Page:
(2) I wrote several blogs about that conjunction: Meeting Mars: Inside and Out and Sun-Mars, Part Two.
From the April 22, 2013 blog: “The marathon bombing was on Monday the 15th and, like some of us, I was riveted to the news.
Although that horror dominated the headlines, on April 16, the Constitution Project, a nonpartisan legal research and advocacy group, issued a report that concluded: “it is indisputable that the United States engaged in the practice of torture” in the years after 9/11.
On Wednesday the 17th, the explosion at the fertilizer plant, in West, Texas, killed at least 14 people.”
(3) Bonus feature: the skies were clear and I got up early (5 a.m. PT) this morning to see Mars in his glory. Spica was there too, to the left and below Mars, both in the constellation of Virgo as she lays close to the horizon in the west. A few moments later, Venus appeared between the rooftops as she rose in the east. Now, that’s a nice way to start the day — I hope you get a chance to see the planets in the morning sky too.
Like what you see? Subscribe to The Mountain Astrologer
By Kate Plumb | January 13, 2014
Saturday morning marked the midway point of the Venus retrograde cycle, when Venus conjoined the Sun. She has left the evening sky, setting after the Sun, where she was so beautifully bright. Venus moved closer to the Sun until the morning of the 11th, when they conjoined at 21° Capricorn. We will not see her again until Venus rises ahead of the Sun in the morning sky next month. Venus has gone retrograde or “underground.”
What does a retrograde cycle, or “going underground,” mean? For a period of time a planet is turning away from its regular path around the Sun and into a different mode of operation. This celestial occurrence coincides with a time when a reflective person has an opportunity to consider what has been assumed, and orient himself/herself away from the past, or what is expected, toward a more personal and unique approach to whatever that planet signifies.
Since it is Venus that is retrograde, we are reformulating our values, our desires, our feelings, what we are attracting to ourselves, what satisfies us, our relationship to money, our relationship to others, our motives, what we want from love, the price we pay, our relationship to our women friends, our ability to weigh, compare, and balance, how we look, how we get the “sweetness” of life, how loving we are, and the value we place on love.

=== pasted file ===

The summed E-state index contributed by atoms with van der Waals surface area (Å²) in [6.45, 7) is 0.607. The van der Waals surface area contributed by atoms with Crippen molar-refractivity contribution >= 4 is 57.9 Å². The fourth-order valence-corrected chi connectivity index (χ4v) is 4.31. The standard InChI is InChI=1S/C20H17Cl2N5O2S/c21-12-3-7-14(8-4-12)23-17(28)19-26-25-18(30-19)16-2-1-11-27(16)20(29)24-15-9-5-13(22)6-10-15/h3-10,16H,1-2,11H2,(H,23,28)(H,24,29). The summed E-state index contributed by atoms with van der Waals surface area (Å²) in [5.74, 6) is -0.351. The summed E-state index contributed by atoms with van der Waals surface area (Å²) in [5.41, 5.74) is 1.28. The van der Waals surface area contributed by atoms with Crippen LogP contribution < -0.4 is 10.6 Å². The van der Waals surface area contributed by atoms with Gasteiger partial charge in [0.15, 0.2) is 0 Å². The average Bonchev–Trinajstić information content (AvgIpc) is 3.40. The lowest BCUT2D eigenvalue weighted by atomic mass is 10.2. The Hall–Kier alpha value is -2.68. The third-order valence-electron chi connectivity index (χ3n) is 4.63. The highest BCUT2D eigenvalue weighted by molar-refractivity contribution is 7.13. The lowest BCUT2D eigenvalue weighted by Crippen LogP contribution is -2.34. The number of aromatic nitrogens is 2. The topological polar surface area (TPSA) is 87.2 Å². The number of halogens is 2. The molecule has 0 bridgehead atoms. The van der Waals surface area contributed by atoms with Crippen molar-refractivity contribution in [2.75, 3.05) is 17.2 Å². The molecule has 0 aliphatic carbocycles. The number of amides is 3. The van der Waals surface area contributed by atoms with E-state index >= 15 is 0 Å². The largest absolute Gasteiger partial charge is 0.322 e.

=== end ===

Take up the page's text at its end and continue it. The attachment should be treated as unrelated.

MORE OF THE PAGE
Venus’s retrograde began on December 21st at 28°58′Capricorn, the beginning of this time of questioning. Some of the above mentioned aspects of life might not feel as effective or personally satisfying as in the past. We might be undermining ourselves (or another), or under or overvaluing ourselves (or another) or some material item. The retrograde cycle demands we turn inward, reflect, and ask, “Why did I do that?” or “How did I get myself into this situation?” “Is this what I want?”
The reevaluation process might have been occurring in our unconscious, without our being aware of it. The conjunction of Venus and the Sun marks the moment when we become acutely aware that something has been unsatisfying in our emotional life. The Sun represents our self, our life purpose, our intention, and the direction of our life. When Venus meets the Sun, our purpose (Sun) shines through Venus (love, money, values), and through that connection only what is truly authentic to us can survive. If what we have been feeling/loving/valuing is not truly an expression of our innermost selves, it will be noticed by the Sun, giving us an opportunity to reevaluate.